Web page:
Her passion for compliance led Mugivhi to enrol for a postgraduate qualification in compliance management, which she completed in 2016.
For most of her career, she worked within legal and compliance divisions.
“I have a passion for intellectual property, legislative compliance, corporate governance and privacy laws,” she expanded.
Essentially, in-house lawyers at the CSIR look after all legal needs of the organisation, including issues relating to employment and commercial work.
They also advise on issues of human resources, assist with projects and litigation, deal with agreements, safeguard the CSIR brand and ensure that its valuable intellectual property and that of its scientists who have invented or innovated something is protected at all times.
“The main difference between what I do and what my colleagues in practice do is that I do not have multiple clients to look after but one main, complex and busy client. I use practising attorneys to assist me with litigation matters and to draft the court papers on my behalf,” she explained.
Her team comprises six senior counsels, one legal counsel and an administrator. It operates in a very diverse and multi- jurisdictional environment.
“We have to familiarise ourselves with the laws of other countries as well,” she said.
“We do a lot of contracting. On average, we draft about 2 000 contracts per year and more than half of them require us to engage stakeholders outside South African borders,” she added.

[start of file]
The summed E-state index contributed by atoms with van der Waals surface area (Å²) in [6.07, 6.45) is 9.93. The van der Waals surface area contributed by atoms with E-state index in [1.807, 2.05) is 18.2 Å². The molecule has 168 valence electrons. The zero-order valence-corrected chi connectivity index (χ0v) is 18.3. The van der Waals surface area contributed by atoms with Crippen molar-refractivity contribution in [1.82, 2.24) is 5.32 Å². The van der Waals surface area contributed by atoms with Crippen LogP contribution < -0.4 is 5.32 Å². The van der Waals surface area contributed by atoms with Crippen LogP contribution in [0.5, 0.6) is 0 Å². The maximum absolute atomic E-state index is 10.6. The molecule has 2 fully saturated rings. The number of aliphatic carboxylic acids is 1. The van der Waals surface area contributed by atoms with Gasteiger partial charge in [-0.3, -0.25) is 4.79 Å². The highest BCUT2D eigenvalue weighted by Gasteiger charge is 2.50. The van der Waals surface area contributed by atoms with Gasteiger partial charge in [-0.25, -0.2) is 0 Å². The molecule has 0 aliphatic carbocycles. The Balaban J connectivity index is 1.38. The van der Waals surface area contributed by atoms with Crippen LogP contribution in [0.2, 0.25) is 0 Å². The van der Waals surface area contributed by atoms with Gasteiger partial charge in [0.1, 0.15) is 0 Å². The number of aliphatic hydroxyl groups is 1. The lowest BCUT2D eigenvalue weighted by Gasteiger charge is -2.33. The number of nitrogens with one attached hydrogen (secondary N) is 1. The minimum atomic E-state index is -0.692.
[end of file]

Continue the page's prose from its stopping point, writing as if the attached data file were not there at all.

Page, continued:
This means that they encounter challenges from time to time because they have to understand the scientific part of what is being done at the CSIR in order to apply the law.
Her team has to keep up with business needs and accommodate those needs instantaneously.
“We need to be ahead of the pack in as far as compliance and governance is concerned to ensure that the organisation is always up to date. We always need to be proactive and track all legislative changes affecting the CSIR.”
Mugivhi said this was not easy given that the organisation comprised about 12 operating units with specialisation regulated by a different set of rules.
To address these challenges, Mugivhi’s division is in the process of rebuilding its team, its operating model and business offerings.
She added that some of the best processes, tools and technologies would be employed to ensure efficiency and efficacy in support of the current team.
This will ensure that the team interface with the organisation is seamless and almost instantaneous.
Striving for excellence
Despite the challenges, Mugivhi said the work done by her team was impeccable due to the calibre of people she works with.
“We have had zero commercial litigation for the past three years,” she said.
Mugivhi said her job enables her to learn new things every day that improve her professional and social life.
Apart from her day job, Mugivhi felt a need to give back to the legal fraternity. This led her to taking up an opportunity to sit on the Corporate Counsel Association of South Africa Board of Directors, of which she is vice president.
Mugivhi said if she could turn back time, she would pat her young-self on the back and say: “Girl, you did very well for yourself. Well done”.
She said she never allowed the challenges that she faced as a girl from the rural Tshifudi village in Limpopo to stop her from attaining her dreams.
In order to improve professionally and academically, Mugivhi said she would continue to study. Currently, she is doing a Management Development Programme with the University of Pretoria.